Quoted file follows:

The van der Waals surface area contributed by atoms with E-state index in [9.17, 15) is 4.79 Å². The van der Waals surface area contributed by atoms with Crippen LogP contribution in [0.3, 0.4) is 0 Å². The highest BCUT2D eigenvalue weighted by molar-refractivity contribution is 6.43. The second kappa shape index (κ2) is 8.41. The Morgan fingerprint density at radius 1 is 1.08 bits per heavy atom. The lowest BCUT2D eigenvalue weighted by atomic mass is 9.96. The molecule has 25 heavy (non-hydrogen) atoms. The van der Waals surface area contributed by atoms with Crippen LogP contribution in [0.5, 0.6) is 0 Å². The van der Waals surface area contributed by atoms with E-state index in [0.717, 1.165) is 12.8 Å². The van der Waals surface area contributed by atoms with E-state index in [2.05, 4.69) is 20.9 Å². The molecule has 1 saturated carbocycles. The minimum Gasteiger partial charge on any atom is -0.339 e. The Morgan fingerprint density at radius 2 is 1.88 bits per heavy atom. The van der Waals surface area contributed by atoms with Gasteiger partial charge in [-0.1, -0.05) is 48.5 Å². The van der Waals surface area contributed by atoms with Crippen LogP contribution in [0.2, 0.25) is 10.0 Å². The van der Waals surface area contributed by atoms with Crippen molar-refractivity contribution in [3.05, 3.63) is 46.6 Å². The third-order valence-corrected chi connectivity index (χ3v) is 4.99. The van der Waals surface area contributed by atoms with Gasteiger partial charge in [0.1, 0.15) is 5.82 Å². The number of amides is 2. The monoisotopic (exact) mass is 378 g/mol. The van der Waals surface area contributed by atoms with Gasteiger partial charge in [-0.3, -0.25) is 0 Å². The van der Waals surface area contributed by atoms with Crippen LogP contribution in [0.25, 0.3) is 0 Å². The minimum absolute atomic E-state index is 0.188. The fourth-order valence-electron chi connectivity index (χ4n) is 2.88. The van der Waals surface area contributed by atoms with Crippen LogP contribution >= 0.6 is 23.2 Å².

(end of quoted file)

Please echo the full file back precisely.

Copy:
The van der Waals surface area contributed by atoms with E-state index in [9.17, 15) is 4.79 Å². The van der Waals surface area contributed by atoms with Crippen LogP contribution in [0.3, 0.4) is 0 Å². The highest BCUT2D eigenvalue weighted by molar-refractivity contribution is 6.43. The second kappa shape index (κ2) is 8.41. The Morgan fingerprint density at radius 1 is 1.08 bits per heavy atom. The lowest BCUT2D eigenvalue weighted by atomic mass is 9.96. The molecule has 25 heavy (non-hydrogen) atoms. The van der Waals surface area contributed by atoms with Crippen LogP contribution in [0.5, 0.6) is 0 Å². The van der Waals surface area contributed by atoms with E-state index in [0.717, 1.165) is 12.8 Å². The van der Waals surface area contributed by atoms with E-state index in [2.05, 4.69) is 20.9 Å². The molecule has 1 saturated carbocycles. The minimum Gasteiger partial charge on any atom is -0.339 e. The Morgan fingerprint density at radius 2 is 1.88 bits per heavy atom. The van der Waals surface area contributed by atoms with Gasteiger partial charge in [-0.1, -0.05) is 48.5 Å². The van der Waals surface area contributed by atoms with Crippen LogP contribution in [0.2, 0.25) is 10.0 Å². The van der Waals surface area contributed by atoms with Crippen molar-refractivity contribution in [3.05, 3.63) is 46.6 Å². The third-order valence-corrected chi connectivity index (χ3v) is 4.99. The van der Waals surface area contributed by atoms with Gasteiger partial charge in [0.1, 0.15) is 5.82 Å². The number of amides is 2. The monoisotopic (exact) mass is 378 g/mol. The van der Waals surface area contributed by atoms with Gasteiger partial charge in [-0.3, -0.25) is 0 Å². The van der Waals surface area contributed by atoms with Crippen LogP contribution in [0.25, 0.3) is 0 Å². The minimum absolute atomic E-state index is 0.188. The fourth-order valence-electron chi connectivity index (χ4n) is 2.88. The van der Waals surface area contributed by atoms with Crippen LogP contribution >= 0.6 is 23.2 Å².